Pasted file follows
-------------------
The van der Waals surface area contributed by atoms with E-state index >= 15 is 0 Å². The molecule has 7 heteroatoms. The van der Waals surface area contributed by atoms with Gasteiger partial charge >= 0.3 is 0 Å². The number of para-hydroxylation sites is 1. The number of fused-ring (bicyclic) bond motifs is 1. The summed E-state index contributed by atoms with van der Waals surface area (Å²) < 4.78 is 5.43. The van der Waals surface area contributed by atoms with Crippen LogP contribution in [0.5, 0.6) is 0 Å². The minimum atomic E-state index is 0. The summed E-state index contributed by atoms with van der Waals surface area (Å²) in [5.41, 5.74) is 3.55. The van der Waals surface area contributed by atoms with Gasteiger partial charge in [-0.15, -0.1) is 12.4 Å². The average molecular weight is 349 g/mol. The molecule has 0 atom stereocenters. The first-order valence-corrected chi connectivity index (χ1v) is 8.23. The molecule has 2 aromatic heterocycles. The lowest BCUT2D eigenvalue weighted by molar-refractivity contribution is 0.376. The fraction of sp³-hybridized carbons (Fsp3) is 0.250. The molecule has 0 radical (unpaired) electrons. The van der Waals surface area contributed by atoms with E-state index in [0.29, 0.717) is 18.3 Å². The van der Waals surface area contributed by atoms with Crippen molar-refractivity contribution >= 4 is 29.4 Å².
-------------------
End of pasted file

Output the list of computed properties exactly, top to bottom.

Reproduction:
The van der Waals surface area contributed by atoms with E-state index >= 15 is 0 Å². The molecule has 7 heteroatoms. The van der Waals surface area contributed by atoms with Gasteiger partial charge >= 0.3 is 0 Å². The number of para-hydroxylation sites is 1. The number of fused-ring (bicyclic) bond motifs is 1. The summed E-state index contributed by atoms with van der Waals surface area (Å²) < 4.78 is 5.43. The van der Waals surface area contributed by atoms with Crippen LogP contribution in [0.5, 0.6) is 0 Å². The minimum atomic E-state index is 0. The summed E-state index contributed by atoms with van der Waals surface area (Å²) in [5.41, 5.74) is 3.55. The van der Waals surface area contributed by atoms with Gasteiger partial charge in [-0.15, -0.1) is 12.4 Å². The average molecular weight is 349 g/mol. The molecule has 0 atom stereocenters. The first-order valence-corrected chi connectivity index (χ1v) is 8.23. The molecule has 2 aromatic heterocycles. The lowest BCUT2D eigenvalue weighted by molar-refractivity contribution is 0.376. The fraction of sp³-hybridized carbons (Fsp3) is 0.250. The molecule has 0 radical (unpaired) electrons. The van der Waals surface area contributed by atoms with E-state index in [0.29, 0.717) is 18.3 Å². The van der Waals surface area contributed by atoms with Crippen molar-refractivity contribution >= 4 is 29.4 Å².